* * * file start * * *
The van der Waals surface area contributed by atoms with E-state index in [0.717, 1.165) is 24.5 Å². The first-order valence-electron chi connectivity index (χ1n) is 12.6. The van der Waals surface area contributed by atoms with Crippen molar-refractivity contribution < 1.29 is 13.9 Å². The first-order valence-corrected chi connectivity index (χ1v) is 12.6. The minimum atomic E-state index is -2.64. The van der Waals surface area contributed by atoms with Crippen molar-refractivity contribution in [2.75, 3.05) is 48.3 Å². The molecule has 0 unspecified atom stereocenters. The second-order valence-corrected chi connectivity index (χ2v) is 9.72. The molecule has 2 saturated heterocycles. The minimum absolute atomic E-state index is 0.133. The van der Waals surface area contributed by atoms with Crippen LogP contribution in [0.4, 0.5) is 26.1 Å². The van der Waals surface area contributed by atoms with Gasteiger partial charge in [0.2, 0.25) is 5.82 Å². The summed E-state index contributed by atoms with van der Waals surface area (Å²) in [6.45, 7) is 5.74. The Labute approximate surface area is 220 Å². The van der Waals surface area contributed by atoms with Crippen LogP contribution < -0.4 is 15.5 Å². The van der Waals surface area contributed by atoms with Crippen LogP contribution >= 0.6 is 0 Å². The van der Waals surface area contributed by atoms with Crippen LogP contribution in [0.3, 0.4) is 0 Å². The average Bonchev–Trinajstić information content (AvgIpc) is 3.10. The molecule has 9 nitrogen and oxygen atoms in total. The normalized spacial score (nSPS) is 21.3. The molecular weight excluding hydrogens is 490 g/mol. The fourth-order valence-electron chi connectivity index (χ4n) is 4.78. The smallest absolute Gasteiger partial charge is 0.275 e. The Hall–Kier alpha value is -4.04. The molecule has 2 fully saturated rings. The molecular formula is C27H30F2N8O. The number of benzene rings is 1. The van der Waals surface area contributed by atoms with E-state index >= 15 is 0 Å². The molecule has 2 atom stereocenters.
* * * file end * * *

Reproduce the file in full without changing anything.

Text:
The van der Waals surface area contributed by atoms with E-state index in [0.717, 1.165) is 24.5 Å². The first-order valence-electron chi connectivity index (χ1n) is 12.6. The van der Waals surface area contributed by atoms with Crippen molar-refractivity contribution < 1.29 is 13.9 Å². The first-order valence-corrected chi connectivity index (χ1v) is 12.6. The minimum atomic E-state index is -2.64. The van der Waals surface area contributed by atoms with Crippen molar-refractivity contribution in [2.75, 3.05) is 48.3 Å². The molecule has 0 unspecified atom stereocenters. The second-order valence-corrected chi connectivity index (χ2v) is 9.72. The molecule has 2 saturated heterocycles. The minimum absolute atomic E-state index is 0.133. The van der Waals surface area contributed by atoms with Crippen LogP contribution in [0.4, 0.5) is 26.1 Å². The van der Waals surface area contributed by atoms with Gasteiger partial charge in [0.2, 0.25) is 5.82 Å². The summed E-state index contributed by atoms with van der Waals surface area (Å²) in [6.45, 7) is 5.74. The Labute approximate surface area is 220 Å². The van der Waals surface area contributed by atoms with Crippen LogP contribution < -0.4 is 15.5 Å². The van der Waals surface area contributed by atoms with Crippen LogP contribution >= 0.6 is 0 Å². The van der Waals surface area contributed by atoms with Crippen LogP contribution in [0.3, 0.4) is 0 Å². The average Bonchev–Trinajstić information content (AvgIpc) is 3.10. The molecule has 9 nitrogen and oxygen atoms in total. The normalized spacial score (nSPS) is 21.3. The molecular weight excluding hydrogens is 490 g/mol. The fourth-order valence-electron chi connectivity index (χ4n) is 4.78. The smallest absolute Gasteiger partial charge is 0.275 e. The Hall–Kier alpha value is -4.04. The molecule has 2 fully saturated rings. The molecular formula is C27H30F2N8O. The number of benzene rings is 1. The van der Waals surface area contributed by atoms with E-state index >= 15 is 0 Å². The molecule has 2 atom stereocenters.